MP in Malaysia says Malaysia is loosing out on the international Kratom trade buy banning the plant for cultivation and export.

30 December 2017
MP in Malaysia says Malaysia is loosing out on the international Kratom trade buy banning the plant for cultivation and export.

MP Zahidi Zainul Abidin from Padang Besar Malaysia that the country is losing out on the lucrative Kratom trade by refusing to allow the plant to be cultivated on a commercial basis for export purposes

"I've been raising this issue for years. The trade is dominated by Indonesia and Vietnam who are exporting to Europe while we are still behind," he said, according to Harian Metro today.

MP Zahidi Zainul Abidin from Padang Besar

Mr Zahidi also leads the Rubber Industry Smallholders Development Authority (Risda), estimated that the opportunity lost for Malaysia was estimated at about  US$25 million a year.

He went on to say that "The Kratom plantations in Kalimantan, Indonesia are making about US$2,500,000 in profits a month while we are still arguing about it here!”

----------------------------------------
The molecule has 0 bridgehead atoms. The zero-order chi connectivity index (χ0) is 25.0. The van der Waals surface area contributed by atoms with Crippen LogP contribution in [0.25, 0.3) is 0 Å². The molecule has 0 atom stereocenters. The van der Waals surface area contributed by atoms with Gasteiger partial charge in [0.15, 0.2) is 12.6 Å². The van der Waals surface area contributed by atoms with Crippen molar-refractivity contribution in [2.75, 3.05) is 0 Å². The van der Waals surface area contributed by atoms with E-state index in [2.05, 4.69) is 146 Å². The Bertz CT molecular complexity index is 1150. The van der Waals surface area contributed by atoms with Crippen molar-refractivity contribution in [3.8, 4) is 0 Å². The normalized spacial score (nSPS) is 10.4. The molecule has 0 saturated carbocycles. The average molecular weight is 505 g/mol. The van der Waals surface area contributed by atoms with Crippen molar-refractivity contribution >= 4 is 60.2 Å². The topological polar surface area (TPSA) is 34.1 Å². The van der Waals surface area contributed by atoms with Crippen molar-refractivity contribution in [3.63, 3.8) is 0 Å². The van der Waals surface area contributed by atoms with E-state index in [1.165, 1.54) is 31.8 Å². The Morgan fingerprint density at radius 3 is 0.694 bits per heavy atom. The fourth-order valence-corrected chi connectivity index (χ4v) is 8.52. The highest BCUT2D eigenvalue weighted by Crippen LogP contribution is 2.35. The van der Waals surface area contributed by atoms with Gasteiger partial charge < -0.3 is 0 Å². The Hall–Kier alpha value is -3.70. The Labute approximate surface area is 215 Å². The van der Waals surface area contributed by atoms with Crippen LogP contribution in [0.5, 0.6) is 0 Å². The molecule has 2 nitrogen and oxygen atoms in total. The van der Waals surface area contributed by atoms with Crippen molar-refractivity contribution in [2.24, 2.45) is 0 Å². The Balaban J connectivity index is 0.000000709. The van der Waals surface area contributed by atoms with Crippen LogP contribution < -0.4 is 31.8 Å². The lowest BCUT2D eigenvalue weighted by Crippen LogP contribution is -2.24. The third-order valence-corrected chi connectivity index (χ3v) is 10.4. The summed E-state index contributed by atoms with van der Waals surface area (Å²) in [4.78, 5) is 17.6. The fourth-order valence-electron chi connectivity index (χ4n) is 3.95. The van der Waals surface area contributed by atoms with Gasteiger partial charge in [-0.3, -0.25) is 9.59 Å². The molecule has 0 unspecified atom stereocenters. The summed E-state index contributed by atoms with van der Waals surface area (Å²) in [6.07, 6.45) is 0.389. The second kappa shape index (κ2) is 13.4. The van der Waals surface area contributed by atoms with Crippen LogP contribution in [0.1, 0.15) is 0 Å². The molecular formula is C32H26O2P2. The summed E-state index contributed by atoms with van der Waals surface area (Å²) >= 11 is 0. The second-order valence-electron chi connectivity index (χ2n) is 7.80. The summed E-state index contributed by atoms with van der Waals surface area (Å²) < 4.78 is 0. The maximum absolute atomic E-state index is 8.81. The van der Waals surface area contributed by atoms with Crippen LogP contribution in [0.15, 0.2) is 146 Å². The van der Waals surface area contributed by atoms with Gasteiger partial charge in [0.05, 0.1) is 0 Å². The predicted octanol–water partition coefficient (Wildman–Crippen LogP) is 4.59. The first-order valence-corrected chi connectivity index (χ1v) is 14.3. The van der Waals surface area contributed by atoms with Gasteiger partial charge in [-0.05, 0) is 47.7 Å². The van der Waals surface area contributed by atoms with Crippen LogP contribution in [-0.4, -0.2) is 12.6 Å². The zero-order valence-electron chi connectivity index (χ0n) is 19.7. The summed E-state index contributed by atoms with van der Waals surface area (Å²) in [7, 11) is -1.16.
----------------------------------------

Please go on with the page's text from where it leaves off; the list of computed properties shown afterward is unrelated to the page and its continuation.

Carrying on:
He said that the European market liked Kratom from Perak, Kedah and Perlis because of its good quality.

Mr. Zahidi said that the Malaysian government could collect large amounts of taxes from Kratom farmers if the industry was regulated and allowed to flourish.

"Some people don't understand and think if commercial Kratom farming is allowed, it would lead to abuse.

"I have said it before: Plantations operated by Risda will be tightly regulated in cooperation with the National Anti-Drugs Agency," he said.

Kratom or Ketum in Malaysia (mitragyna speciosa) has opioid-like effects and is used locally for medicinal purposes.

Commercial cultivation and use of Kratom are banned in Malaysia, although it is technically not illegal to own the plant.

Perlis is known as on of the best-known places in Malaysia for cultivating Kratom for export and medicinal purposes.

 



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